Re: Unhardened Size and Curve Building
(you can read about my sizing process in my alt manual :)) I tried not hardening and it was a disaster--I got a nice square of hardened gum/pigment because the am di also hardened the nice soft, juicy gelatin layer. This was with 250 bloom gelatin, no less--one of the things I believed that Terry King told me to do.
I've done step wedges on unsized paper, which fab artistico can do pretty well, but that will skew your data unless you are going to not size in general when you go to print. You'll get a less contrasty step wedge and your curve will be too contrasty when it comes time to print.
So bottom line--if you are sizing, do sized step wedges. If you are not sizing, use unsized step wedges, and your data will not be skewed.
Another thing it might be profitable for you to try is to use just gum/am di/no pigment, get an idea of how dichromate by itself "curves", and then compare that to pigment added. It is a fascinating exercise. This said by a woman who has literally calibrated 50 different colors/times/coating mixes curves.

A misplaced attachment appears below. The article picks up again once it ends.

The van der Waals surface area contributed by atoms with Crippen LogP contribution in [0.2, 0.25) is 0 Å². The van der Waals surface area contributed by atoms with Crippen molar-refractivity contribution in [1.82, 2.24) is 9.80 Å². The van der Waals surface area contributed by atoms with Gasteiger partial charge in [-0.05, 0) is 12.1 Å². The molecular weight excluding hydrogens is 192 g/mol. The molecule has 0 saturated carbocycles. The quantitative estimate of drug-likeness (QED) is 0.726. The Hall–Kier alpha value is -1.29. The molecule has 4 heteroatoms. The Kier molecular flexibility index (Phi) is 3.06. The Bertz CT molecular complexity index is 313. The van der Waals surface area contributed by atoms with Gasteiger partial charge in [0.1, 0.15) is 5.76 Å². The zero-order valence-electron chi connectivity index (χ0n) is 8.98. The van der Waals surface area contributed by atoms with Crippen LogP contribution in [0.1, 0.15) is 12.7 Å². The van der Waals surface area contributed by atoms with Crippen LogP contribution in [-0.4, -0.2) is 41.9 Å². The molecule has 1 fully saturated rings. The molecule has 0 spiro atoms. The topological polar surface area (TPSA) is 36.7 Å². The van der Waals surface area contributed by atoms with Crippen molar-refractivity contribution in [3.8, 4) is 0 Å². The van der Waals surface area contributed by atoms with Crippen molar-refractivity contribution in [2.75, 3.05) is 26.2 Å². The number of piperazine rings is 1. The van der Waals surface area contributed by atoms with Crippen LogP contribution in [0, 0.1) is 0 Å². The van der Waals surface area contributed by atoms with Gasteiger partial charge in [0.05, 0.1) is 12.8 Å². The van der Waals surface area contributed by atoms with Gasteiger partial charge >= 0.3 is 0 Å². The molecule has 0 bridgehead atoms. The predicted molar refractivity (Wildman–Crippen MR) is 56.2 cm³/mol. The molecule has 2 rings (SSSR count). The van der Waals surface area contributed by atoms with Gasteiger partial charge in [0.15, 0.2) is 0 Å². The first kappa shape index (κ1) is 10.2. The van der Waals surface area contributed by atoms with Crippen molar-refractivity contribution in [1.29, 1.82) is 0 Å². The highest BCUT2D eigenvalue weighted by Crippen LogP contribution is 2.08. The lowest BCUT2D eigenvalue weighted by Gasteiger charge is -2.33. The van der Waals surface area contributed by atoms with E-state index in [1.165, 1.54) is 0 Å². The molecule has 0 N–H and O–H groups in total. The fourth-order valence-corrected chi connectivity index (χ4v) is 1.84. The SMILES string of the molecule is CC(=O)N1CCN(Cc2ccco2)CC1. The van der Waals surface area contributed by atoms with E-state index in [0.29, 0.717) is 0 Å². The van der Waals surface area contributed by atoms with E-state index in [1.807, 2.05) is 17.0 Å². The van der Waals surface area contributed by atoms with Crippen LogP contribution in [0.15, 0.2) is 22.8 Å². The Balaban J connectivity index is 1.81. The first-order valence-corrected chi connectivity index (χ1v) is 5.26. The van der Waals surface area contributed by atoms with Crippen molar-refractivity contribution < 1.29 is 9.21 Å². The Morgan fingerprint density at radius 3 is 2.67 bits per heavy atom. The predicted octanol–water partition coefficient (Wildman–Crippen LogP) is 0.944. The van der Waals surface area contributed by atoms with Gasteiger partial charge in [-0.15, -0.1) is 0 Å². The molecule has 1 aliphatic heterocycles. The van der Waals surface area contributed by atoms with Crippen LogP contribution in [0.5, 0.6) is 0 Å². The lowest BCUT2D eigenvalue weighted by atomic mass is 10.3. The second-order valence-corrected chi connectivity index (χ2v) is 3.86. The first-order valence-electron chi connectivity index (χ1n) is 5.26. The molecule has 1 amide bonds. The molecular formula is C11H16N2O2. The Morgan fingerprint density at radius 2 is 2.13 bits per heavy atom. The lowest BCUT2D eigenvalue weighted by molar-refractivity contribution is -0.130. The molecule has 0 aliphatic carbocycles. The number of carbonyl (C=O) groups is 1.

Have fun--it's way addictive and, in my opinion, will teach you lots about the gum process in ways you didn't dream of.
Tell me, now that Loris has caught the gum bug, are we turning another one of us into a "gum crank"? I personally like the term I came across in the BJP--"bichromaniac".
Christina Z. Anderson
Photo Option Coordinator
Montana State University
Visual Communications Building Room 220
Bozeman Montana 59718
----- Original Message ----- From: "Michael Koch-Schulte" <firstname.lastname@example.org>
Sent: Sunday, November 12, 2006 8:50 PM
Subject: Unhardened Size and Curve Building
So. I've decided to size. But for the purpose of just creating curve data on